Sachin Nakrani shares his thoughts on the way home from Anfield after a truly incredible night.
It’s dark on the M6 and my eyelids are heavy. But I can’t sleep. My mind won’t let me, it’s racing, into the distance and beyond.
Lights flash from passing cars and I’m staring at them, blinking, trying to comprehend what I’ve just seen. Did that really happen? That glory, did it really happen?
2-0 down, 3-1 down, but never down and out. Not these Reds of ours. They weren’t brilliant, they weren’t even half brilliant, but they never gave up, never stopped fighting. Lions with Liverbirds on their chests, led by the Lion King himself, Jurgen Klopp.
A football match was won, an incredible comeback achieved, but what they did against against Borussia Dortmund was for a wider cause, to remind me and others of why we keeping doing this supporting thing.
It can be hard, really hard, and I can’t be the only one who has woken up on a matchday and wanted to go straight back to bed. But we keep going because it’s part of our life routine and because of the possibility of nights like this.
Dortmund were excellent, the best L4 has seen in years, but they fell like the rest, moved by a power their talents ultimately couldn’t resist.
Did we lift the players or did they lift us? It was a bit of both with a huge dollop of Klopp added to the mix, the sort of sporting socialism that makes this club of ours so special.
We believed so they believed, and the more they believed the more they scored, and the more they scored the more we believed. It kept rolling, on and on until it happened. 4-3. Up in bright red lights. A signal to the angels.
The singing was immense and so too was the hugging. I’m not a big hugger, there’s one for the wife and one for our daughter, but otherwise… no. But at the match the arms spread and all comers are welcome, especially on nights like this. All around me in Block 106 men were grabbing men, women were grabbing women, we were all grabbing each other.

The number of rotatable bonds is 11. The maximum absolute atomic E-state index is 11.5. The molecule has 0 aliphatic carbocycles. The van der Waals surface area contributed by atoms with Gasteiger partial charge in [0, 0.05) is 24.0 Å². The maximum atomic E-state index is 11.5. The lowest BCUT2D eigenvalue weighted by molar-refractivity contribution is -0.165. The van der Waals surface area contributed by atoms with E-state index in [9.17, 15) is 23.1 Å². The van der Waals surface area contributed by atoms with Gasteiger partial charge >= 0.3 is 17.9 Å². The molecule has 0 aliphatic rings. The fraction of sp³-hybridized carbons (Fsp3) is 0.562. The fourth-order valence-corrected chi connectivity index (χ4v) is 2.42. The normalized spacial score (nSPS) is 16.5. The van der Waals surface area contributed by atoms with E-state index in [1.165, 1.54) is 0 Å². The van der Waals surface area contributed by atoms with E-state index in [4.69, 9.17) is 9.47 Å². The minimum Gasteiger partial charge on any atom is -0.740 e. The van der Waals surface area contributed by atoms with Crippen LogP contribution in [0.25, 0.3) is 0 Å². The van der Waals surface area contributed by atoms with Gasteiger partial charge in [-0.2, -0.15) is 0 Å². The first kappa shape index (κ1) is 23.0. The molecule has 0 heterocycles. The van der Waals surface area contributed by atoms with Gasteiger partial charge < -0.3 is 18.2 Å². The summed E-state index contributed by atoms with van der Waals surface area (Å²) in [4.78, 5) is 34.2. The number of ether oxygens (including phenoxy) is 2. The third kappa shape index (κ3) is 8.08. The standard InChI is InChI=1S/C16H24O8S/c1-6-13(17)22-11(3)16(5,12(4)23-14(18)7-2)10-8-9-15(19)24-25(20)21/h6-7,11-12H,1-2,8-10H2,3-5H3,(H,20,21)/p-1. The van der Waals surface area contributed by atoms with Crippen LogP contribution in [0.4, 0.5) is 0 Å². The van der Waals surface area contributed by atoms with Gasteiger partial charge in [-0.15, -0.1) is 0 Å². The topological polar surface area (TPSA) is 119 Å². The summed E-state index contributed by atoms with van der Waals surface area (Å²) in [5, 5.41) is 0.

I held the woman to my left after Divock Origi scored and said: “It’s the hope that kills you”. We laughed and stopped laughing when Marco Reus stuck.
But then Phil Coutinho fired home and the hope, the belief, came to the fore once again. Mamadou Sakho took the roof off and I grabbed not only the three lads in front of me but the dad and his daughter to my right.
I grabbed them again when Dejan Lovren soared into the history books. Thank God I did otherwise I would have fainted.
It was the best night at Anfield since Luis Garcia made John Terry cry and sent Liverpool to Istanbul. A night to remind you of why we keep coming to this place. Hope, it never goes, not really, and if you keep hoping, keep believing, then you’ll always have nights like.
Nights that make all of it worthwhile. The money, the time, the tears and the disappointment, it was worth it all along. And now, in the semi-finals, we have the chance to do it all over again. Whoever we get can be beaten. Whoever we get will surely be beaten.
I can’t stop thinking about this night. It’s dark and my eyes want to rest, but my mind is racing, thinking about the past, thinking about the present, thinking about the future.
Thinking about the glory of being a Red.